Jeff's Tumblog

Distributed systems geek by day, Apple geek by night (and day)

Like roller skating rinks and other public spaces “for young people only,” our culture seems to have decided that kids are better off when they’re not alone with other kids, and worried parents have been victorious in their mission to rid us of these troublesome spaces for loitering, described by New York City in 1942 as a “menace to the health, safety, and general welfare of the people.”

Can the success of Gangnam Style be chalked up to zany perverted visuals, sly lyrics, and savvy use of the internet? As anyone who lives in a large city anywhere in the world can attest, there’s a bit more to it than that. That’s because every big city in the world has its own Gangnam, its own high profile neighbourhood, which to rich and poor alike serves to entice and irritate in equal measure.

Drew Reed on what Gangnam Style says about wealthy urban neighborhoods. (via thisbigcity)

Wait, Gangnam is a neighborhood? Awesome

The vast majority of Foursquare’s venue data is based on actual GPS coordinates collected when users check in at a venue using their phones. That means Foursquare’s geographical accuracy gives it at least one big advantage over Yelp, which relies on data from third party providers and is already integrated into Apple’s Maps.

Now the collection is boundless. The space near infinite. Every single item collected is plugged into the network. And so that self—that idealization—suddenly flows fast and far. It touches other selfs, other idealizations. It can be reconstituted by data mappers.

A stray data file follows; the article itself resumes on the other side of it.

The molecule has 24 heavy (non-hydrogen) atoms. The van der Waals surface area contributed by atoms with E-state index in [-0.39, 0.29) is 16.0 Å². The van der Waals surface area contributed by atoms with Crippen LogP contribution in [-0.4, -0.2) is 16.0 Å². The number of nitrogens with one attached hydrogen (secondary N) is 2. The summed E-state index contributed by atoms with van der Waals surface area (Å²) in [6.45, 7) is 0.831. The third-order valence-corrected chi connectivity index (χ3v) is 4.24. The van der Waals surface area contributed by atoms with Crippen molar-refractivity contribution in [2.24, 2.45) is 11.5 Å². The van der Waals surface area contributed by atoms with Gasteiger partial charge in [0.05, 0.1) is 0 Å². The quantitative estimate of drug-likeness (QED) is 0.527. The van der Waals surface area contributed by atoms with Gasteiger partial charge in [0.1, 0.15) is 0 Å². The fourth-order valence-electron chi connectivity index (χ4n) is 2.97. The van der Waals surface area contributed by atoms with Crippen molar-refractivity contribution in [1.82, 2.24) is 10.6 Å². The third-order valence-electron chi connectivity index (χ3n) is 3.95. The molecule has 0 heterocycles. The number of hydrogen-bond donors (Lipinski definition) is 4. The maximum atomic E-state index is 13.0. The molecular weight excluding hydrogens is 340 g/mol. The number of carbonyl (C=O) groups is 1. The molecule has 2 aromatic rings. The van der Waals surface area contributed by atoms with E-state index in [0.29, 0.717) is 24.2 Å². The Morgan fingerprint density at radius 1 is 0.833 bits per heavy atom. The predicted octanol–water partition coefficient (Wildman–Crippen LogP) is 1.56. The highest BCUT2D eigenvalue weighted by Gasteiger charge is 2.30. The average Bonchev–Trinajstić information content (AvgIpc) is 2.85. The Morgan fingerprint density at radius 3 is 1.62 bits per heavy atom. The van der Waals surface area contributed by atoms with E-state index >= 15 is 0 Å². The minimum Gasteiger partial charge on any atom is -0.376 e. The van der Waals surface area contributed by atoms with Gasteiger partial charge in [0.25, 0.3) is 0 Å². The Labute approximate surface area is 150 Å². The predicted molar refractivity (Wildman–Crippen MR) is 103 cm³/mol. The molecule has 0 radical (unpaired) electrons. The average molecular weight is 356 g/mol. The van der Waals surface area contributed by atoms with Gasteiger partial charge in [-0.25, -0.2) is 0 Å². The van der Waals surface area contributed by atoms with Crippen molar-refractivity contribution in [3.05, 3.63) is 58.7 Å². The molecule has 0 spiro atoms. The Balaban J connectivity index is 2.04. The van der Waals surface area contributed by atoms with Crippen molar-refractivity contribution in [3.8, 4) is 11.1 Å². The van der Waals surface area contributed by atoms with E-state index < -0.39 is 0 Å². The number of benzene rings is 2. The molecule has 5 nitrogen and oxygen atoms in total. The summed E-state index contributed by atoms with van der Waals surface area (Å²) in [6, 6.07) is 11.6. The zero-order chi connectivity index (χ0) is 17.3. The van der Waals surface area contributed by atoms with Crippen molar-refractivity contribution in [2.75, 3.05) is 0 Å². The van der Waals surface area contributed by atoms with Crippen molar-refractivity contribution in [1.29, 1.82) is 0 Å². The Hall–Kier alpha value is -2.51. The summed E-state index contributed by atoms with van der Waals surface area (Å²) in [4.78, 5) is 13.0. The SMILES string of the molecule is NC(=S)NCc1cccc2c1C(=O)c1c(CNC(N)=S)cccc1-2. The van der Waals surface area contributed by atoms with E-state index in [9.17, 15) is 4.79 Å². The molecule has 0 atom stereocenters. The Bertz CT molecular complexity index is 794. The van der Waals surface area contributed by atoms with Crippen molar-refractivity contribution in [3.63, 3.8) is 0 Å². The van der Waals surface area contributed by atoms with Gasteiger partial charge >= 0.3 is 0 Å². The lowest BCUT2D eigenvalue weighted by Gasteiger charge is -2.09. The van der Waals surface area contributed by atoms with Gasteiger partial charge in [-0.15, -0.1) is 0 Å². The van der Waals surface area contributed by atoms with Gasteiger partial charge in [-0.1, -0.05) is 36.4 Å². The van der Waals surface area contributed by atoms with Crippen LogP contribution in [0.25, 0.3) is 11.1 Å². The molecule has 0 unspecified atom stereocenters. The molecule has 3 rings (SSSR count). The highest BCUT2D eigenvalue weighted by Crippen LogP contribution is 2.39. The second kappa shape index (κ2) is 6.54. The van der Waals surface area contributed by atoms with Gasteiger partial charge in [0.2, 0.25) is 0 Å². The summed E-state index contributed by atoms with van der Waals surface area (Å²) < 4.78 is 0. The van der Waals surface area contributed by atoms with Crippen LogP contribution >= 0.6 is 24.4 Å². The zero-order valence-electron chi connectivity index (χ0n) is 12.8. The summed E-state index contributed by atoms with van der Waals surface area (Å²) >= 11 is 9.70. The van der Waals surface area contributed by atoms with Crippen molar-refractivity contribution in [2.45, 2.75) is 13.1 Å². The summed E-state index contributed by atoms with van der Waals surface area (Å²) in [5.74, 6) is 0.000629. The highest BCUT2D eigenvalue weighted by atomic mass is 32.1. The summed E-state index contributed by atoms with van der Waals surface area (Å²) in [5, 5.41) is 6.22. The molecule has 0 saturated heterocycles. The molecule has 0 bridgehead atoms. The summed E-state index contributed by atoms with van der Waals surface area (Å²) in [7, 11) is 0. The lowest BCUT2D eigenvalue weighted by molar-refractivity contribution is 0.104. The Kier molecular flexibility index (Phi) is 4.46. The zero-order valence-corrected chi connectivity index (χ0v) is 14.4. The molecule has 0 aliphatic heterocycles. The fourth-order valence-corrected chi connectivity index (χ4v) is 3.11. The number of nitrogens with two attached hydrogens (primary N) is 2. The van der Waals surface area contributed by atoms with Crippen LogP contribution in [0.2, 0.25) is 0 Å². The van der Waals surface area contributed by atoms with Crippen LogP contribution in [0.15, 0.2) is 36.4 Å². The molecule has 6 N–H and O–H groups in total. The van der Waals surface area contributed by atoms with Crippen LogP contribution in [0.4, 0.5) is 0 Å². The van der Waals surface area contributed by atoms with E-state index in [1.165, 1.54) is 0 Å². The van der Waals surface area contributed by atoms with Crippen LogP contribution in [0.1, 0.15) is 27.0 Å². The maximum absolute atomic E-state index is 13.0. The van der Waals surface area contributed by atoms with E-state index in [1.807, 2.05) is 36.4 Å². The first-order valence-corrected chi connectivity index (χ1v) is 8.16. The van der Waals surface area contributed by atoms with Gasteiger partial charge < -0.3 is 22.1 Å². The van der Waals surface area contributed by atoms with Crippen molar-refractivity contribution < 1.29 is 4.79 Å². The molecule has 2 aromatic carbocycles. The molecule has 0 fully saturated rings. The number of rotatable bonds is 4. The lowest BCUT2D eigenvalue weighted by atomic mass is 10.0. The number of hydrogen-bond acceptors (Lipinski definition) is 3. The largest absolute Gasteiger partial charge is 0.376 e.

Google's self-guided car could drive the next wave of unemployment

So where did the jobs go? As you’d expect from economists, there are lots of theories. The most intriguing explanation, for my money, has been offered by two MIT academics, Erik Brynjolfsson and Andrew McAfee, in their book Race Against the Machine. Crudely stated, their view is that advances in computing of the kind embodied by the Google self-driving car represent the next wave of job-eliminating technology. Many skills that were hitherto deemed secure (such as driving) may be devalued and might eventually become worthless, at least in the job market.

Any strategy that involves crossing a valley—accepting short-term losses to reach a higher hill in the distance—will soon be brought to a halt by the demands of a system that celebrates short-term gains and tolerates stagnation, but condemns anything else as failure. In short, a world where big stuff can never get done.

—Neal Stephenson (Innovation Starvation)